Avid arrived at IBC touting “its largest-ever set of launches”. Its product strategy continues to be one which shifts functionality and services into the Cloud.
Perhaps the biggest thing in Avid’s favour is that its brand offers a familiar and trusted on-ramp for content creators, facilities and broadcasters moving to the cloud.
The company debuted MediaCentral, a suite of tools accessed by browser which promises to help people create, distribute, and manage content using one common platform.
According to Chairman & CEO Louis Hernandez, Jr., Avid has spent half a billion dollars on re-engineering its product for the cloud. He called media and entertainment the most disruptive industry on the planet.
“We’ve not just completed a full transformation, we have created a platform that is flexible and open and agile enough to allow us to move forward.”
The MediaCentral production suite is the company’s centrepiece. It costs from $20,000, includes Media Composer and Nexis storage and has modules and apps for editorial, news, graphics and asset management as well as an array of media services and partner connectors.
Nor is it exclusively an Avid domain. One of those ‘partner connectors’ could be Grass Valley or Adobe, should Premiere be your craft tools of choice.
“MediaCentral delivers a unified view to all media — whether stored on Avid or another platform,” said Hernandez. “The user experience is common for everyone who works in an organisation on any OS and from a tablet or phone and gives a common view into media.” Avid is now rolling out web-based applications like search, edit, logging and publishing.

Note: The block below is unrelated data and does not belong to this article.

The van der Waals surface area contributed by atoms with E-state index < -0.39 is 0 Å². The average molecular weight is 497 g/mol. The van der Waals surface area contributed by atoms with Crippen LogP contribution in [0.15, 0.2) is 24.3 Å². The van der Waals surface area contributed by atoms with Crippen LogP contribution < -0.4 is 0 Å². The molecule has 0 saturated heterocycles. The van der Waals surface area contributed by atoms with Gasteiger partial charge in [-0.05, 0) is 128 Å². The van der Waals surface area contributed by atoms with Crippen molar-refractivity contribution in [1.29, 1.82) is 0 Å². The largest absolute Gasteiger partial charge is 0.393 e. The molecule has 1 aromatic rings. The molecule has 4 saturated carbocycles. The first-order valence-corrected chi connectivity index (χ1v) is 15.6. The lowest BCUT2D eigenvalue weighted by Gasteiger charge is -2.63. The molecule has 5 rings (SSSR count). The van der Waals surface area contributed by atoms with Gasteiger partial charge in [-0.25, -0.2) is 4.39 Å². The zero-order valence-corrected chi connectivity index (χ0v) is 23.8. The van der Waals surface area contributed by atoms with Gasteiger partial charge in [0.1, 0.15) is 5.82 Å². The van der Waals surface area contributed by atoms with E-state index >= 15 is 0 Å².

Media Composer is now a browser-based interface with media stored in the cloud for users to access from the desktop. Avid is also enabling remote streaming so that journalists (or others) can stream media to the cloud for them or others to work on.
You can get a version of Media Composer for free. Since July, when Media Composer First became available, some 60,000 people have downloaded it, according to Avid. It now includes 360 editing capability using Boris’ Mocha plugin.
In April, at NAB, Avid talked up its vision for bringing Avid into the cloud along with a comprehensive partnership with Microsoft as its preferred cloud provider.
Since then, informed Dana Ruzicka, VP and chief product officer, “the reaction from our customers has been overwhelmingly positive. The move to the cloud is imminent for almost all of our customers — but it’s not a lift and shift. It’s an evolution based on their business needs. This really is the beginning of the cloud era for our industry.”
ProTools, news workflows and archiving are already available via Azure. Avid is also allowing users to tap into Microsoft’s machine learning tools— for example, facial recognition and social media analytics. Other services available from the Avid interface running on Azure include transcoding.
A partnership with AJA Video has yielded Avid Artist | DNxIV, a new hardware interface option for Media Composer. It’s a Thunderbolt 3 capture and output device which offers 12G-SDI and HDMI 2.0 I/O connectivity with audio and 4K/UltraHD support up to 50p/60p frame rates.
The DNxIV is similar to AJA’s newly announced Io 4K Plus, but built to Avid’s specifications adding a built-in audio input for an analogue microphone on the front of the device. AJA’s tech facilitates real-time high-quality scaling of 4K and UHD to HD for monitoring and output. DNxIV also includes an additional Thunderbolt 3 port for daisy-chaining to other Thunderbolt devices.